The Devils Hole pupfish (Cyprinodon diabolis) is one of the world’s most endangered animals. There is only one wild population living in a single aquifer-fed thermal pool in Nye County, Nevada, and has been perched on the brink of extinction at 35–68 fish in 2013. A major strategy for conserving the pupfish has been to create additional captive populations, but scientists needed to know how to best extract wild pupfish for breeding purposes without unduly accelerating the extinction risk for the population in Devil’s Hole. Dr. Steven Beissinger, Professor of Conservation Biology at the University of California, Berkeley, constructed a population variability analysis (PVA) using @RISK to better inform this dilemma.
Dr. Beissinger first created models for extinction risk in the wild for the pupfish, which showed that most simulated populations of the pupfish became extinct within 50 years. Median and mean time to extinction were 26 and 27 years, and 17 and 22 years, respectively. Next, to evaluate the effects of different strategies for removing individuals to initiate a captive breeding program on the wild population, Dr. Beissinger modeled the effects of removing different numbers of individuals (0–14) at the start of each simulated year.
Dr. Beissinger then wanted to answer the question of which life-stage should pupfish be harvested. The model showed that removing pupfish eggs had the least effect on the wild population. Indeed, Dr. Beissinger calculated that removing 25 eggs for captive breeding is equivalent to removing a single adult in terms of its influence on population dynamics.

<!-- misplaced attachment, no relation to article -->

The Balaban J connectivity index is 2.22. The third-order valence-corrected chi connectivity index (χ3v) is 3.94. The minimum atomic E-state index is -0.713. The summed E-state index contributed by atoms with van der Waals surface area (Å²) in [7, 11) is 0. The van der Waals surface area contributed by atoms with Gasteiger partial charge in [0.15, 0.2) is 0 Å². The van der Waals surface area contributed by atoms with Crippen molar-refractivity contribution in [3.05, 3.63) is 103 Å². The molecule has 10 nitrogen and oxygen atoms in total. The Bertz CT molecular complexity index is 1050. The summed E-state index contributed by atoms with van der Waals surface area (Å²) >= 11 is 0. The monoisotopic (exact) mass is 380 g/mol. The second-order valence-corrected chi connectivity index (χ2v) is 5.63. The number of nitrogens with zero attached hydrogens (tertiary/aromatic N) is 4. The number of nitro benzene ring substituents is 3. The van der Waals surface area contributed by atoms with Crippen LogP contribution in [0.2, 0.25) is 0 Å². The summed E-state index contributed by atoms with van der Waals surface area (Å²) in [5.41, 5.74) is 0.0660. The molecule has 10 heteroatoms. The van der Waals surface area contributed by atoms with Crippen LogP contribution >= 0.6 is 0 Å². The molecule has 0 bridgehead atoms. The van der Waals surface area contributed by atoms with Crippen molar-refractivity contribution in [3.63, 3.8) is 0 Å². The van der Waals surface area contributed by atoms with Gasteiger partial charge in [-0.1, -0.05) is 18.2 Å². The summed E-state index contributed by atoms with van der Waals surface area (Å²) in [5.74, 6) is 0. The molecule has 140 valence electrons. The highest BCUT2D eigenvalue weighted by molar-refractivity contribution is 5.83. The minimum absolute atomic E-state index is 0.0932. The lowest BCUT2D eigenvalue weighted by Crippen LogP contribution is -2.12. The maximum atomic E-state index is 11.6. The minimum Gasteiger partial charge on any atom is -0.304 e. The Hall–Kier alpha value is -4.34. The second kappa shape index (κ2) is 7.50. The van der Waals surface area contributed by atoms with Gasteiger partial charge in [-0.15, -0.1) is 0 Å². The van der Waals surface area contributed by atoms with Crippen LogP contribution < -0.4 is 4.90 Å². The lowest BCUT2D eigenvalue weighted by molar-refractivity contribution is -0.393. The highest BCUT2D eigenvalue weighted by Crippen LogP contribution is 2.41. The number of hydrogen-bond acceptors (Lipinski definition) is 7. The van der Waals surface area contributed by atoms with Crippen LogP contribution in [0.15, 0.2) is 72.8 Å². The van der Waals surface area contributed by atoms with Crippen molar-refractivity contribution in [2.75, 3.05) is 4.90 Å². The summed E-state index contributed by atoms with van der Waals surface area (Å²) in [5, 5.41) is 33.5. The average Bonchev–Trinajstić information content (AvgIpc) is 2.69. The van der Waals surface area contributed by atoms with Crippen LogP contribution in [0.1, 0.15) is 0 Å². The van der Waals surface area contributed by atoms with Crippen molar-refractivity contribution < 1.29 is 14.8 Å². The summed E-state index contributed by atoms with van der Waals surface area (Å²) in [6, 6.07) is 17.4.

This modeling work has helped to inform decisions made by the U.S. Fish and Wildlife Service to conserve the Devil’s Hole pupfish, which has now begun to remove pupfish eggs from Devil’s Hole to start a captive population in its state-of-the-art breeding facility. “The modeling helped everyone to see what some of the trade-offs would be and made the various outcomes more explicit,” says Dr. Beissinger.
Dr. Beissinger uses @RISK for both research and teaching, and finds it to be a valuable tool: “@RISK makes Monte Carlo processes easy for professionals and students to understand,” he says. “The nice thing about it, from my perspective, is that it functions within Excel, which makes visualizing the information a lot easier and more intuitive for people. It makes what would otherwise be a lot of tedious steps a lot easier to do.”